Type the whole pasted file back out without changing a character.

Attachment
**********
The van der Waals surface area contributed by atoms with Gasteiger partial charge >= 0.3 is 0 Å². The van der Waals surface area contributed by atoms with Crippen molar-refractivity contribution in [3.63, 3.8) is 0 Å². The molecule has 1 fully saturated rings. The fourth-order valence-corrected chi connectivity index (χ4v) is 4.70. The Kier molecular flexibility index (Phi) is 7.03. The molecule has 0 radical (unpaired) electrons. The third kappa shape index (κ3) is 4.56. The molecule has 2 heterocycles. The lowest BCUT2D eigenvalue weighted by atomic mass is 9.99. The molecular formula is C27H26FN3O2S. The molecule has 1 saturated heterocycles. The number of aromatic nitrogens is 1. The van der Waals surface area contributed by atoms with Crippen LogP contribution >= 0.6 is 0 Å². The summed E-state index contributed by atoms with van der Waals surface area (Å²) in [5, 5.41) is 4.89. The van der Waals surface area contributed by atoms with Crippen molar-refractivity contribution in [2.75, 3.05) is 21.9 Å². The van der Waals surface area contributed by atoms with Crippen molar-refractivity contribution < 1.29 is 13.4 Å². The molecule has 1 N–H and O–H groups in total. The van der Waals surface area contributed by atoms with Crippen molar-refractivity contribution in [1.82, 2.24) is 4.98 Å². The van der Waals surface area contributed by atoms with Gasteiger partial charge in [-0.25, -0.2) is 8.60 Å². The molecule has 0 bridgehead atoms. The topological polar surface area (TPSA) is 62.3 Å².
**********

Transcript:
The van der Waals surface area contributed by atoms with Gasteiger partial charge >= 0.3 is 0 Å². The van der Waals surface area contributed by atoms with Crippen molar-refractivity contribution in [3.63, 3.8) is 0 Å². The molecule has 1 fully saturated rings. The fourth-order valence-corrected chi connectivity index (χ4v) is 4.70. The Kier molecular flexibility index (Phi) is 7.03. The molecule has 0 radical (unpaired) electrons. The third kappa shape index (κ3) is 4.56. The molecule has 2 heterocycles. The lowest BCUT2D eigenvalue weighted by atomic mass is 9.99. The molecular formula is C27H26FN3O2S. The molecule has 1 saturated heterocycles. The number of aromatic nitrogens is 1. The van der Waals surface area contributed by atoms with Crippen LogP contribution >= 0.6 is 0 Å². The summed E-state index contributed by atoms with van der Waals surface area (Å²) in [5, 5.41) is 4.89. The van der Waals surface area contributed by atoms with Crippen molar-refractivity contribution in [2.75, 3.05) is 21.9 Å². The van der Waals surface area contributed by atoms with Crippen molar-refractivity contribution < 1.29 is 13.4 Å². The molecule has 1 N–H and O–H groups in total. The van der Waals surface area contributed by atoms with Crippen molar-refractivity contribution in [1.82, 2.24) is 4.98 Å². The van der Waals surface area contributed by atoms with Gasteiger partial charge in [-0.25, -0.2) is 8.60 Å². The molecule has 0 bridgehead atoms. The topological polar surface area (TPSA) is 62.3 Å².